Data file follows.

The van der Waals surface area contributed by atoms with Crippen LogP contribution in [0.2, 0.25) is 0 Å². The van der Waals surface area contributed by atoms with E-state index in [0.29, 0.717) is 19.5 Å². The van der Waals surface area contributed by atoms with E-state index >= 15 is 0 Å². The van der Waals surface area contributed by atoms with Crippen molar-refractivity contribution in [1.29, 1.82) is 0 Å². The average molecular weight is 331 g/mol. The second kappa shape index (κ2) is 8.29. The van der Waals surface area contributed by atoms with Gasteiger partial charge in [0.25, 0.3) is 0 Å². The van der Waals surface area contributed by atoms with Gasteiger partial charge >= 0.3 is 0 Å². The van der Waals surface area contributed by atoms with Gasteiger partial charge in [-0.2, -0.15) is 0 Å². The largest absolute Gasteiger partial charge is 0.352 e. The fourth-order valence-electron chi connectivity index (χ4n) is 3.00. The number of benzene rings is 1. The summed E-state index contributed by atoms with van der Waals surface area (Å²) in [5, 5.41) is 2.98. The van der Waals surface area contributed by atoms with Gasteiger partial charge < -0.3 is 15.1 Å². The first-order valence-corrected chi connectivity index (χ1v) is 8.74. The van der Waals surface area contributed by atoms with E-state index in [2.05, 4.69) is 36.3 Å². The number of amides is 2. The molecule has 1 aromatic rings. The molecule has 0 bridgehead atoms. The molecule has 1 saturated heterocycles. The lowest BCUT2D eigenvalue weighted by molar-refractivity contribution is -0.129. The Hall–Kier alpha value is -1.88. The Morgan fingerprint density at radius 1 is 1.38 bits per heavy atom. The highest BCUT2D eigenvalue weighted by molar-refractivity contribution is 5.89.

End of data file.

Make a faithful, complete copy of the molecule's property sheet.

The van der Waals surface area contributed by atoms with Crippen LogP contribution in [0.2, 0.25) is 0 Å². The van der Waals surface area contributed by atoms with E-state index in [0.29, 0.717) is 19.5 Å². The van der Waals surface area contributed by atoms with E-state index >= 15 is 0 Å². The van der Waals surface area contributed by atoms with Crippen molar-refractivity contribution in [1.29, 1.82) is 0 Å². The average molecular weight is 331 g/mol. The second kappa shape index (κ2) is 8.29. The van der Waals surface area contributed by atoms with Gasteiger partial charge in [0.25, 0.3) is 0 Å². The van der Waals surface area contributed by atoms with Gasteiger partial charge >= 0.3 is 0 Å². The van der Waals surface area contributed by atoms with Gasteiger partial charge in [-0.2, -0.15) is 0 Å². The largest absolute Gasteiger partial charge is 0.352 e. The fourth-order valence-electron chi connectivity index (χ4n) is 3.00. The number of benzene rings is 1. The summed E-state index contributed by atoms with van der Waals surface area (Å²) in [5, 5.41) is 2.98. The van der Waals surface area contributed by atoms with Gasteiger partial charge < -0.3 is 15.1 Å². The first-order valence-corrected chi connectivity index (χ1v) is 8.74. The van der Waals surface area contributed by atoms with E-state index in [2.05, 4.69) is 36.3 Å². The number of amides is 2. The molecule has 1 aromatic rings. The molecule has 0 bridgehead atoms. The molecule has 1 saturated heterocycles. The lowest BCUT2D eigenvalue weighted by molar-refractivity contribution is -0.129. The Hall–Kier alpha value is -1.88. The Morgan fingerprint density at radius 1 is 1.38 bits per heavy atom. The highest BCUT2D eigenvalue weighted by molar-refractivity contribution is 5.89.